When Can You See the Full Moon in February

There is something evocative about a full moon in winter. Combined with leafless trees and extreme cold, this harsh ball hanging in the frosty air can seem completely abandoned. Mark February 5th in your calendar of astronomical events of the year, and you will see for yourself how exactly then the “Snow Moon” will rise above the Earth to haunt us with its ghostly appearance. It will be at its brightest at 13:30, so you’ll have to wait until evening to see it rise above the eastern horizon. Or look at the almost full moon the night before if you feel ready to face the cold.

The February full moon is a micromoon.

Because the Moon is at the far end of its orbit at this time of the year, it will appear slightly smaller and less bright than average. The February moon is a “micromoon” but size doesn’t matter to most people. The smallest micromoon appears only 14% smaller and less luminous than the largest supermoon, and you are unlikely to notice this difference, especially if it is a clear cold night with snow on the ground.

Why is the February full moon called the “Snow Moon”?

Most of the popular full moon names are based on the names of the months in which the moons appear, indigenous peoples. The name “Snow Moon” was first mentioned in the 1760s by Captain Jonathan Carver.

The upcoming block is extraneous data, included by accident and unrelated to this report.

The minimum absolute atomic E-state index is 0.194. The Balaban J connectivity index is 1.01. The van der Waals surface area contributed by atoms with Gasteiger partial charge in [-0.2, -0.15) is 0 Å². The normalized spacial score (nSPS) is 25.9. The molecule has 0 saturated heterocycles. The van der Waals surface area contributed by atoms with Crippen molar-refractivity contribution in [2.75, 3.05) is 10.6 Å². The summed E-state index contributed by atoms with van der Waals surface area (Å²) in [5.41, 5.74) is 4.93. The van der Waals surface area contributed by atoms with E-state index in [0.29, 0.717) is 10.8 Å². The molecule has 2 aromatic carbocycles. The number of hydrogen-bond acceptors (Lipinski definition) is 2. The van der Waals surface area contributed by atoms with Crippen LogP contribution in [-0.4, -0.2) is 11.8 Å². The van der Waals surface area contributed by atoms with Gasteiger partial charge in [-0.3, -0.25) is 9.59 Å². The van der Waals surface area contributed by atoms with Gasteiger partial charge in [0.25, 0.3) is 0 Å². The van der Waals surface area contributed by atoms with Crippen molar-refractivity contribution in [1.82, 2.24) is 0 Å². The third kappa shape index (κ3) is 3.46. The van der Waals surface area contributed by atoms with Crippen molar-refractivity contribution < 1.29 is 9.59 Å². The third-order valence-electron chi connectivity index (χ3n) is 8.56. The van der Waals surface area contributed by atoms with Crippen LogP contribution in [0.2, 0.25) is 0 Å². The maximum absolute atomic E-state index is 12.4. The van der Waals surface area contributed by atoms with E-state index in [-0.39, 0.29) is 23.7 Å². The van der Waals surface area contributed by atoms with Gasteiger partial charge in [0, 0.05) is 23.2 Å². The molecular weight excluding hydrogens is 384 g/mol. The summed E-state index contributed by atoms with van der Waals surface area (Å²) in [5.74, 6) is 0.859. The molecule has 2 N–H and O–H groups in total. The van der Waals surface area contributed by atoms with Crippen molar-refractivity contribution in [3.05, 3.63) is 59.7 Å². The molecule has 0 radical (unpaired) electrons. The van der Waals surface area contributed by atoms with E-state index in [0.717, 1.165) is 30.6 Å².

Carver was the first to document much about the Plains people, including their name for the February full moon, in his book Travels in America 1766–1768. A few years before Lewis and Clark were born, Carver left his wife and children in Massachusetts to explore the then unknown regions west of the Great Lakes to Easterners and search for the elusive Northwest Passage. When his journey ended, Carver returned to England, married another woman, and died penniless despite his historically invaluable descriptions of pre-contact indigenous customs.

Other names for the February full moon

Snow Moon is actually not such a good name for the full moon in February, since January is actually the snowiest month in most of North America. I prefer variants from other indigenous groups who have dubbed the February moon “Hungry Moon”, “Bone Moon”, and “Little Hungry Moon”. A less grim name for the full moon in February is “Trappers’ Moon,” a nickname given to it by trappers because beavers, minks, and foxes are at their most furry during the coldest part of the year.

Random Lunar Fact: The moon is moving away from us

Every year the Moon moves away from the Earth by 1.49 inches, probably because you did something.


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